Ultimately, the conclusion of the Court of Appeal (expressed by Coulson LJ) was that in the present case, there was no purpose in designating the relationship as a fiduciary one, given that there was a contract in place between the parties with a conflict of interest provision that dealt with the matter at issue. Coulson LJ's parting observations on the matter leave the door somewhat ajar for future attempts to be made to have aspects of the relationship recognised as fiduciary in certain circumstances, noting that:

"Depending on the terms of the retainer, the relationship between a provider of litigation support services/expert, on the one hand, and his or her client on the other, may have one of the characteristics of a fiduciary relationship, namely a duty of loyalty or, to put it another way, a duty to avoid conflicts of interest."

Regarding the second and third issues of whether a contractual duty to avoid conflicts of interest was owed by the Expert (in its entirety), the Court concluded that under the retainer the Expert owed a clear contractual duty to avoid conflicts of interest for the duration of their retainer. The Court also had no difficulty in finding that the distinctions between entities in the broader Expert international group were immaterial. On the Expert's assertion that one entity was not bound by the conflicts policy of the other, both entities could conceivably act for different sides of the same dispute, a conclusion that the Court labelled as a commercially unrealistic position.

In considering the fourth issue, whether there was a conflict of issue in this case, the Court of Appeal first identified the scope of the different Expert entities' works and then assessed whether there was a conflict in both these services being provided. The Court of Appeal concluded there was for four reasons:

  • First, the entity advising the Developer was advising them in relation to its commercial position as well as specifically supporting the arbitration; by assisting the third party in its case it would be giving advice opposing the Developer.
  • Second, the Court observed that the third party was the Developer's project manager, or the Developer's "alter ego" on the project. Coulson LJ observed that it was impossible to see how the same firm could act for the employer and simultaneously against the employer's representative/agent/alter ego in respect of the same or similar disputes on the same project.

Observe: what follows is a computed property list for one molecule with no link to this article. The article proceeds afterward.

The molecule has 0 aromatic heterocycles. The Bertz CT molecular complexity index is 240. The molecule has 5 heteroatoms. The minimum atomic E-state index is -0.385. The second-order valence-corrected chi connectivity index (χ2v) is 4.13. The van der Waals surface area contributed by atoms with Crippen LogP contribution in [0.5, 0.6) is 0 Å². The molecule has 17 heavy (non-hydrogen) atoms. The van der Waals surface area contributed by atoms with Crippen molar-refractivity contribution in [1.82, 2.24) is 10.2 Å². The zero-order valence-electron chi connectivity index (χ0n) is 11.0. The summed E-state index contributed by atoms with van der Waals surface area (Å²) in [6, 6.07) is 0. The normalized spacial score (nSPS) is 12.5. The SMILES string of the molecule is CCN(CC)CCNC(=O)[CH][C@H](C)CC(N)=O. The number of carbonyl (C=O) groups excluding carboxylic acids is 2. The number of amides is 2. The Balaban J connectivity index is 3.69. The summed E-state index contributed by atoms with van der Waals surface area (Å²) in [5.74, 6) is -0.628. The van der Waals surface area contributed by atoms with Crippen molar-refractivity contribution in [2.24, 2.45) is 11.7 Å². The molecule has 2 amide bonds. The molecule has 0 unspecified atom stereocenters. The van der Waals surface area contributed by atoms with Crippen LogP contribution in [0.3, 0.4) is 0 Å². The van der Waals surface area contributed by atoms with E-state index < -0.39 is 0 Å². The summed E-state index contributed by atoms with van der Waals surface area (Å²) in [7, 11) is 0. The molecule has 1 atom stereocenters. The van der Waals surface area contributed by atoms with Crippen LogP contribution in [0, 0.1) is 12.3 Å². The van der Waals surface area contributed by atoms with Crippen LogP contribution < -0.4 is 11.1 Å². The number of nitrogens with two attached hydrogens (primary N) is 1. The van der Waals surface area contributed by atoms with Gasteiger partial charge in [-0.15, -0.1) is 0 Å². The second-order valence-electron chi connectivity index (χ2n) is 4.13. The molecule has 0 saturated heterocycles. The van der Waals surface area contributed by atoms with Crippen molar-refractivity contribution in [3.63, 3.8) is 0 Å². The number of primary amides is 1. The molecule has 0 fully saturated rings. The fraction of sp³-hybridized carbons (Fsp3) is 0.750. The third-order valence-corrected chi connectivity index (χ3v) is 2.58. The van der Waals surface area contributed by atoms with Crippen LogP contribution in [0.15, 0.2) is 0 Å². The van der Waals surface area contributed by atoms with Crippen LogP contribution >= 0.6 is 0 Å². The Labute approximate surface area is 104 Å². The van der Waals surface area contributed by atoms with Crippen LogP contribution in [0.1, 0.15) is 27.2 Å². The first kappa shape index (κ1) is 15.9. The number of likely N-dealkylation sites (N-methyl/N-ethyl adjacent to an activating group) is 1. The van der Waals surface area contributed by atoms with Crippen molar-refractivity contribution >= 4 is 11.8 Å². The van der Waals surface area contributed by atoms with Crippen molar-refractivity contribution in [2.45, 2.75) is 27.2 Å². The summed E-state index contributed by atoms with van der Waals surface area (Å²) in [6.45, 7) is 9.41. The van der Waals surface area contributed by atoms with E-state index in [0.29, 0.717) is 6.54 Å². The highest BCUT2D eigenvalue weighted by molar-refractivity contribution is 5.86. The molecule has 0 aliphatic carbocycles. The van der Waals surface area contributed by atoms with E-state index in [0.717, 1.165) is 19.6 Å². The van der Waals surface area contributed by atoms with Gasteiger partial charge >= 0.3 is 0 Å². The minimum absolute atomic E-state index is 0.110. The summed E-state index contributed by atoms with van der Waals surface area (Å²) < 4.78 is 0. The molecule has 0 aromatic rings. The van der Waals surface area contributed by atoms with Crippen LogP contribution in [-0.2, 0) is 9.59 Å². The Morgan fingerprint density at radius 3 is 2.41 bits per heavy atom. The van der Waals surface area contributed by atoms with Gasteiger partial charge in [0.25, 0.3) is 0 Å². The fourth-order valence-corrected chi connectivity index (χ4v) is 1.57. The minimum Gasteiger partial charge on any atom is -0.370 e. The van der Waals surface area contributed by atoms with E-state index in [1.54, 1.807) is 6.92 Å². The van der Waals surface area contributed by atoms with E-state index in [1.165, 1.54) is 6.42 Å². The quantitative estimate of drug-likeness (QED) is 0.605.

• Third, the Developer had engaged the Expert to give advice about the design and construction of the project. If they were engaged by the third party they would be advising on the same subject matter.
  • Fourth, the causes of delay are critical issues and the Expert was advising the Developer about these. If the Expert was then engaged by the third party, they too would be giving advice about the causes of the same delays to the third party, and the extent to which such matters were or were not the third party's responsibility.

In the Court's opinion the overlaps were all-pervasive and a conflict of interest existed. However, it was also observed that none of this should be taken as saying that the same expert cannot act both for and against the same client. It is inevitable that large multinational companies often engage experts on one project and see them on the other side in relation to a dispute on another project. A conflict of interest is a matter of degree and in this case the overlaps were too significant. The Court of Appeal accordingly dismissed the appeal.

In some respects, the Court of Appeal declining to uphold the TCC's finding that the relationship between expert and client as fiduciary will assist in parties understanding their obligations towards each other as they do not have to worry about the "legal baggage" of a fiduciary relationship. However, that is not to say that the relationship requires less onerous obligations. The Court of Appeal's focus on the contractual relationship between the parties will in most cases (particularly where sophisticated multinational companies with detailed and prescriptive terms of service are involved) mean the relationship between the parties is comprehensively defined. It behoves parties to be very familiar with these terms, particularly where conflicts of interest are concerned.

The case should also assist multinational experts to manage conflicts of interest, as the Court provided clear guidance on the factors it will look to in determining whether a conflict exists. Importantly, parties will not be able to rely solely on the fact that a different legal entity is carrying out the work. They will have to carefully scrutinise their terms to determine if there is an overlap in the services that will be a conflict. Another lesson from this case would be that, when it comes to conflicts of interest, if faced with a "risky decision" it may pay to err on the side of caution.


1. Secretariat Consulting PTE Ltd & Ors v A Company [2021] EWCA Civ 6

International Quarterly is produced quartely by Fenwick Elliott LLP, the leading specialist construction law firm in the UK, working with clients in the building, engineering and energy sectors throughout the world.